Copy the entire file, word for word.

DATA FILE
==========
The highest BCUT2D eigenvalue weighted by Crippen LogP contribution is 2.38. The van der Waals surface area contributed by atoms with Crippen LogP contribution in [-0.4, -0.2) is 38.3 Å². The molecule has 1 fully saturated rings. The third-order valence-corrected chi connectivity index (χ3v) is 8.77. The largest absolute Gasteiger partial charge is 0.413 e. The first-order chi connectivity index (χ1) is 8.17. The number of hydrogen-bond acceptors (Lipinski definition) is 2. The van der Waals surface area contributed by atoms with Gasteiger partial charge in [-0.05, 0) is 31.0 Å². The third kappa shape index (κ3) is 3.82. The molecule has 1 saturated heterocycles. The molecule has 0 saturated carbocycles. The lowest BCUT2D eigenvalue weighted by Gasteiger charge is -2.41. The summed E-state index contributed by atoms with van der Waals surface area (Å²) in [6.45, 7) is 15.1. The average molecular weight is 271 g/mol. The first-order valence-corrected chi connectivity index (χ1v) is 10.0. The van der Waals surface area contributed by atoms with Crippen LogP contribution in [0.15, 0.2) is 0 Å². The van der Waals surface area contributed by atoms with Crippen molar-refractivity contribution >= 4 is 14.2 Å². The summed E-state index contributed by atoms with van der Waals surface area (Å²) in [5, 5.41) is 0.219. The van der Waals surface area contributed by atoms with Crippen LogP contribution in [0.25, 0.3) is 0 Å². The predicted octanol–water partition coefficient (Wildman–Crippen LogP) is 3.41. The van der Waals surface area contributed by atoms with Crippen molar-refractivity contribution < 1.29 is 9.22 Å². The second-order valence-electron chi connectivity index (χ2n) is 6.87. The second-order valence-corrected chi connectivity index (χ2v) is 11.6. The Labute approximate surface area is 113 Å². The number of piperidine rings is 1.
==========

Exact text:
The highest BCUT2D eigenvalue weighted by Crippen LogP contribution is 2.38. The van der Waals surface area contributed by atoms with Crippen LogP contribution in [-0.4, -0.2) is 38.3 Å². The molecule has 1 fully saturated rings. The third-order valence-corrected chi connectivity index (χ3v) is 8.77. The largest absolute Gasteiger partial charge is 0.413 e. The first-order chi connectivity index (χ1) is 8.17. The number of hydrogen-bond acceptors (Lipinski definition) is 2. The van der Waals surface area contributed by atoms with Gasteiger partial charge in [-0.05, 0) is 31.0 Å². The third kappa shape index (κ3) is 3.82. The molecule has 1 saturated heterocycles. The molecule has 0 saturated carbocycles. The lowest BCUT2D eigenvalue weighted by Gasteiger charge is -2.41. The summed E-state index contributed by atoms with van der Waals surface area (Å²) in [6.45, 7) is 15.1. The average molecular weight is 271 g/mol. The first-order valence-corrected chi connectivity index (χ1v) is 10.0. The van der Waals surface area contributed by atoms with Crippen LogP contribution in [0.15, 0.2) is 0 Å². The van der Waals surface area contributed by atoms with Crippen molar-refractivity contribution >= 4 is 14.2 Å². The summed E-state index contributed by atoms with van der Waals surface area (Å²) in [5, 5.41) is 0.219. The van der Waals surface area contributed by atoms with Crippen LogP contribution in [0.25, 0.3) is 0 Å². The predicted octanol–water partition coefficient (Wildman–Crippen LogP) is 3.41. The van der Waals surface area contributed by atoms with Crippen molar-refractivity contribution < 1.29 is 9.22 Å². The second-order valence-electron chi connectivity index (χ2n) is 6.87. The second-order valence-corrected chi connectivity index (χ2v) is 11.6. The Labute approximate surface area is 113 Å². The number of piperidine rings is 1.